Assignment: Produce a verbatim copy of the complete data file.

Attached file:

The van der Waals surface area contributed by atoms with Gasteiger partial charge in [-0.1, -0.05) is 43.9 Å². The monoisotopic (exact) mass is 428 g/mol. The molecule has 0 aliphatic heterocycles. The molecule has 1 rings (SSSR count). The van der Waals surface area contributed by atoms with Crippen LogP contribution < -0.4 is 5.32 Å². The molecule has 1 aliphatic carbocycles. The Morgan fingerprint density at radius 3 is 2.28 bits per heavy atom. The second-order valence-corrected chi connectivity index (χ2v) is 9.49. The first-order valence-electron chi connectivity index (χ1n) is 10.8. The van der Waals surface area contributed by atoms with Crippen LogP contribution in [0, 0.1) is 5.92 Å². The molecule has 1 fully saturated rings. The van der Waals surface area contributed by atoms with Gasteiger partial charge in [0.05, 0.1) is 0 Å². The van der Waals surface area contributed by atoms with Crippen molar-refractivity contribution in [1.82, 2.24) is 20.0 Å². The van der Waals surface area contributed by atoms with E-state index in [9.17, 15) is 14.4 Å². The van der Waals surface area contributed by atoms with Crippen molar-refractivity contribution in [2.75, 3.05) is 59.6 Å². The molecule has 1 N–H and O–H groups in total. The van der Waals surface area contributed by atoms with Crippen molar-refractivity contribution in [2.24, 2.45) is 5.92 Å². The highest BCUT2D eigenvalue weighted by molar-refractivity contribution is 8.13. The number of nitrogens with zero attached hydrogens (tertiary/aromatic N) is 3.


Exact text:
The van der Waals surface area contributed by atoms with Gasteiger partial charge in [-0.1, -0.05) is 43.9 Å². The monoisotopic (exact) mass is 428 g/mol. The molecule has 0 aliphatic heterocycles. The molecule has 1 rings (SSSR count). The van der Waals surface area contributed by atoms with Crippen LogP contribution < -0.4 is 5.32 Å². The molecule has 1 aliphatic carbocycles. The Morgan fingerprint density at radius 3 is 2.28 bits per heavy atom. The second-order valence-corrected chi connectivity index (χ2v) is 9.49. The first-order valence-electron chi connectivity index (χ1n) is 10.8. The van der Waals surface area contributed by atoms with Crippen LogP contribution in [0, 0.1) is 5.92 Å². The molecule has 1 fully saturated rings. The van der Waals surface area contributed by atoms with Gasteiger partial charge in [0.05, 0.1) is 0 Å². The van der Waals surface area contributed by atoms with Crippen molar-refractivity contribution in [1.82, 2.24) is 20.0 Å². The van der Waals surface area contributed by atoms with E-state index in [9.17, 15) is 14.4 Å². The van der Waals surface area contributed by atoms with Crippen molar-refractivity contribution in [2.75, 3.05) is 59.6 Å². The molecule has 1 N–H and O–H groups in total. The van der Waals surface area contributed by atoms with Crippen molar-refractivity contribution in [2.24, 2.45) is 5.92 Å². The highest BCUT2D eigenvalue weighted by molar-refractivity contribution is 8.13. The number of nitrogens with zero attached hydrogens (tertiary/aromatic N) is 3.